When it rains in excess, when there are floods, people are being displaced. During Cyclone Idai, a lot of families were displaced and forced to stay in improper structures that increased cases of abuse. Their security is not guaranteed in such kinds of infrastructures. In a nutshell, a climate crisis translates into a humanitarian crisis.
How does Chasi Foods integrate sustainability into its mission?
What we are trying to do is reduce post-harvest losses and food waste through agro-processing opportunities, leveraging innovation and clean energy while improving standards of living in the areas we operate in. Globally, one-third of the food produced every year goes to waste. In Zimbabwe, 40% of the food produced every year also goes into waste, and that is a reality in most African countries. That food can feed the population of Kenya for four years.
We work with farmers, especially the women and youth from rural areas that do not have access to the market, so we provide them access by buying their produce. We also offer drying services to some of the well-established farmers for excess produce that failed to sell and increase the shelf life of their farm produce.
We contribute to food security and climate action because when bad food decays, it produces carbon dioxide and methane. For example, last year alone, we managed to reduce the greenhouse gases emissions in the Zimbabwean agriculture sector by 10%, which is a lot for a company that is only three years old.
How have you seen the value of empowering women and girls to fight climate change firsthand?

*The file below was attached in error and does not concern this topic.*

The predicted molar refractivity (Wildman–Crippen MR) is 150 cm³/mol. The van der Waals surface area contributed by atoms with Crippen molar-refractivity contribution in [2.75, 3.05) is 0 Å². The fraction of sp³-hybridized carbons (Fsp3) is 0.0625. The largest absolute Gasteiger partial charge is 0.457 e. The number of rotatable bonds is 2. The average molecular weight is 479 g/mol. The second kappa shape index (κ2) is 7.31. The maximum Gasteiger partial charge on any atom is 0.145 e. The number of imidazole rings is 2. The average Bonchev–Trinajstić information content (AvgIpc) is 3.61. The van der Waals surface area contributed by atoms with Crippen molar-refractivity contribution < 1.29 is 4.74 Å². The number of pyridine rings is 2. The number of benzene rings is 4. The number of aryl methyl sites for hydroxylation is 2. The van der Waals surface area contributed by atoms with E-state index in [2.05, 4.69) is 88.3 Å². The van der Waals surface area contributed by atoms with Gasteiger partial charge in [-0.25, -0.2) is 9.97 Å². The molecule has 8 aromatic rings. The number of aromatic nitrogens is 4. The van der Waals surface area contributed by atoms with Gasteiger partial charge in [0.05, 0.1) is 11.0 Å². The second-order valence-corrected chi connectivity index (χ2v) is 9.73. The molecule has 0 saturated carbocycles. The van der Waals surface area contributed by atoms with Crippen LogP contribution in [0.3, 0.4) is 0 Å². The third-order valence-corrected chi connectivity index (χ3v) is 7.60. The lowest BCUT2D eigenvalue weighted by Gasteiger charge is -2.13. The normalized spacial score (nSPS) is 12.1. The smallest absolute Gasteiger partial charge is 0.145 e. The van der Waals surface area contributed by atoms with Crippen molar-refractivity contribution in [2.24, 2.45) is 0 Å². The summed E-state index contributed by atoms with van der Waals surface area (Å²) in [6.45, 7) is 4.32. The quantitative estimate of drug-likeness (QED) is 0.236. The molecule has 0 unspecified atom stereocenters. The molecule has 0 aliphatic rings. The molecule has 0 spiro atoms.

Women do not only contribute to change in the company [Chasi Foods], they also contribute to change outside the company in their homes. For example, we value litter separating. We don't just dump stuff. And one day I visited one of the workers at her house. I found that she also implemented the same litter separating process. It means that we are effecting change not only within the company but within the community because people take it back to their homes and educate others.
What would you say to everyday citizens who want to take action on climate change within their own communities?
Every day is an opportunity for us to help and contribute to change in different ways. Every community has needs. There is always something that can be done, be it bigger or smaller. It's an issue of collaboration. It's an issue of saying, “OK, we need to take action.” It's an issue of compassion, and compassion is the heart of our actions. Let's just have that kind of a mindset, that even if maybe I'm not the one causing it, I can play a part in solving it. Please consider loss and damage because those people who are contributing the least [to climate change] are paying the highest price, [and] that's not fair.